Child Nutrition: Healthy, Age-Appropriate Food - Step To Health
 

Child Nutrition: Healthy, Age-Appropriate Food

When it comes to child nutrition, the combination of healthy meals and precise feeding times is key. Find out what's recommended for each age group.
Child Nutrition: Healthy, Age-Appropriate Food

Last update: 12 November, 2021

Children change over the years, so their energy needs must be adapted to the demands of each stage of their lives. Child nutrition, in this sense, takes into account factors such as the pace of development and growth, tastes, appetite, physical activity, and their state of health.

And, although each child is different, there are some guidelines that we can take as general recommendations, which mark a healthy and balanced diet. We’ll discuss them below.

Child nutrition according to the stage of life

The different stages of life have their own requirements. We’re going to analyze which nutritional guidelines are recommended at each specific time.

Feeding during the first year

In the first year of life, milk will be the main food. In principle, breastfeeding is ideal for the baby for at least the first 6 months. Its many benefits are scientifically proven, such as the transmission of defenses to the baby, the supply of all the nutrients they need, and the strengthening of the bond between mother and child.

Breastfeeding must be on-demand, i.e. the baby knows when they’re hungry and will show it by being awake and active, sucking on your hands, or turning their head if you rub their cheek. The length of feedings is variable; the baby should be allowed to suckle as long as needed.

It’s recommended that breastmilk be the infant’s only food for the first 6 months of life. It’s also important for it to be their main food, together with complementary products, during the first year.

However, this doesn’t mean that artificial breastfeeding, with modified formulas, isn’t possible in specific cases. Another halfway alternative would be mixed breastfeeding, which consists of giving milk of both types.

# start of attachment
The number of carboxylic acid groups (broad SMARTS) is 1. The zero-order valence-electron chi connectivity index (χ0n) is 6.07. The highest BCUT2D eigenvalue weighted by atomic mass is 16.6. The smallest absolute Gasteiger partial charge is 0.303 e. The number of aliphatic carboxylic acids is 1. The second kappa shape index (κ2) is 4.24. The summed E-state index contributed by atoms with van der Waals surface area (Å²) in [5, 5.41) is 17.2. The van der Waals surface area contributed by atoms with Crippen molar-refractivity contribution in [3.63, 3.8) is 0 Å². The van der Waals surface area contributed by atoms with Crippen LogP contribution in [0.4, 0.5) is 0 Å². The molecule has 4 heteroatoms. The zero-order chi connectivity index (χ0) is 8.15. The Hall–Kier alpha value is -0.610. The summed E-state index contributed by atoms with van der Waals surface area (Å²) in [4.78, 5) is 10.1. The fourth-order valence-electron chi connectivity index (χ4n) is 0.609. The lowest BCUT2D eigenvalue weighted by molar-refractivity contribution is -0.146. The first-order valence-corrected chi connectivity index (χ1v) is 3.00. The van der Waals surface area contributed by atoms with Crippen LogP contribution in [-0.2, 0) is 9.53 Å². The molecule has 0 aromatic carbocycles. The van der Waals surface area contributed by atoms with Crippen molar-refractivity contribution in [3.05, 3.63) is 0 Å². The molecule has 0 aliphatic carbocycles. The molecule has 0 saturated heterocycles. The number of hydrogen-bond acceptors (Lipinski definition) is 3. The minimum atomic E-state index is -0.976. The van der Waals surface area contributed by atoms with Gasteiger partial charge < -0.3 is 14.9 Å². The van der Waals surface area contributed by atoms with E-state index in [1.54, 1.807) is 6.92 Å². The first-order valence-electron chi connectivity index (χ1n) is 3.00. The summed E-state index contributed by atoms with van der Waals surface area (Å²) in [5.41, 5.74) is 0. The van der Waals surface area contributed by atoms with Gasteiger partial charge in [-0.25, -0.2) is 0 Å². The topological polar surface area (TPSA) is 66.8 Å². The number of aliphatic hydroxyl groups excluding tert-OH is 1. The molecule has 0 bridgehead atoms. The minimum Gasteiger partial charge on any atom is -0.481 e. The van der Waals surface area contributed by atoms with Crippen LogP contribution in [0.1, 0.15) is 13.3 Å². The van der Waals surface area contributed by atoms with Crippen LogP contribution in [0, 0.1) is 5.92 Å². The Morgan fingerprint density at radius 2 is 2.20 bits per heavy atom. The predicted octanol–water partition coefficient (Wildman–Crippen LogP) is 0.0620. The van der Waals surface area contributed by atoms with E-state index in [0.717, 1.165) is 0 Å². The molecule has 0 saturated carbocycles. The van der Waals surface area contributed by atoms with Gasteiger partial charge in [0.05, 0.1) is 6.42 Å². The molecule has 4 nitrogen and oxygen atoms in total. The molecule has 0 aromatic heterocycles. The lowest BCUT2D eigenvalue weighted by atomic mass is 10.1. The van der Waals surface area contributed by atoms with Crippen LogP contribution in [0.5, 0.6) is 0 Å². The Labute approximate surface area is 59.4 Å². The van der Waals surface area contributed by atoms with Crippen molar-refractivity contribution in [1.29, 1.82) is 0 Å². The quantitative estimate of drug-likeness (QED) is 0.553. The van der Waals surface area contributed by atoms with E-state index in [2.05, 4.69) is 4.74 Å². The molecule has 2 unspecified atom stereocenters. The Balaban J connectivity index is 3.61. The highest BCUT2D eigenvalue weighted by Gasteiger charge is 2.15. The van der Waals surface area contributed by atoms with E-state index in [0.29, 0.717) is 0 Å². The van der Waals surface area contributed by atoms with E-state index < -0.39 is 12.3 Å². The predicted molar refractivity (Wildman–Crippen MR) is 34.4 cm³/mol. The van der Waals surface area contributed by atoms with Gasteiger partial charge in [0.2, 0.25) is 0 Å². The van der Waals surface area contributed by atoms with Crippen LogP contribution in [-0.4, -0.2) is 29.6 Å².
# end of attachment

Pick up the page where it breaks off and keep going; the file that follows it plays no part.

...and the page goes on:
The start of complementary feeding can be brought forward to 4 months, especially in children who receive artificial breastfeeding, but never before. The ideal thing is 6 months onwards.

At around 8 months they can already eat some small, soft, cut-up pieces of solid food. Between 9 and 12 months it’s advisable for them to start to use a spoon and fork, with the help of their parents.. Each new food should be offered separately, without combining it with others, in order to detect any potential food allergies.

Read more about the topic here: Guidelines to Introducing Complementary Feeding

Feeding between 1 and 3 years of age

At this stage, eating habits are definitively established, so the work of parents is very important here. This period is characterized by a transition between the phase of very rapid growth, typical of infants, and stable growth.

The idea that “fat children are healthier and more beautiful” must be forgotten. The serious problem of child obesity takes root from a very young age. In reality, energy needs are around 100 kilocalories per kilogram of weight per day.

It’s recommended to divide their food more or less as follows:

  • Breakfast: 25%. This meal should contain a dairy product, a cereal, and a piece of fruit.
  • Lunch: 30%. Vegetable or vegetable puree with pulses, pasta, rice, casseroles. Meat or fish mashed or in small pieces, or omelettes. For dessert, use fruit, milk, or yogurt.
  • Snack: 15%. Fruit, ham, cheese in small pieces, or yogurt.
  • Dinner: 30%. Give preference to vegetables, cereals, and fruit. Milk with or without cereals.
A child eating a burger.
Certain myths about child nutrition favor the intake of unhealthy products and the development of childhood obesity.

Food between 4 and 8 years of age

Child nutrition, as well as physical exercise, are key to development during this period. An organized, but not too strict, schedule should be established.

Children at this age can already eat on their own. The consumption of food won’t be uniform and there’ll big meals and smaller ones.

The caloric needs for this age, in children with a sedentary lifestyle, are 1200 kilocalories in girls and up to 1400 in boys. The distribution should be as follows: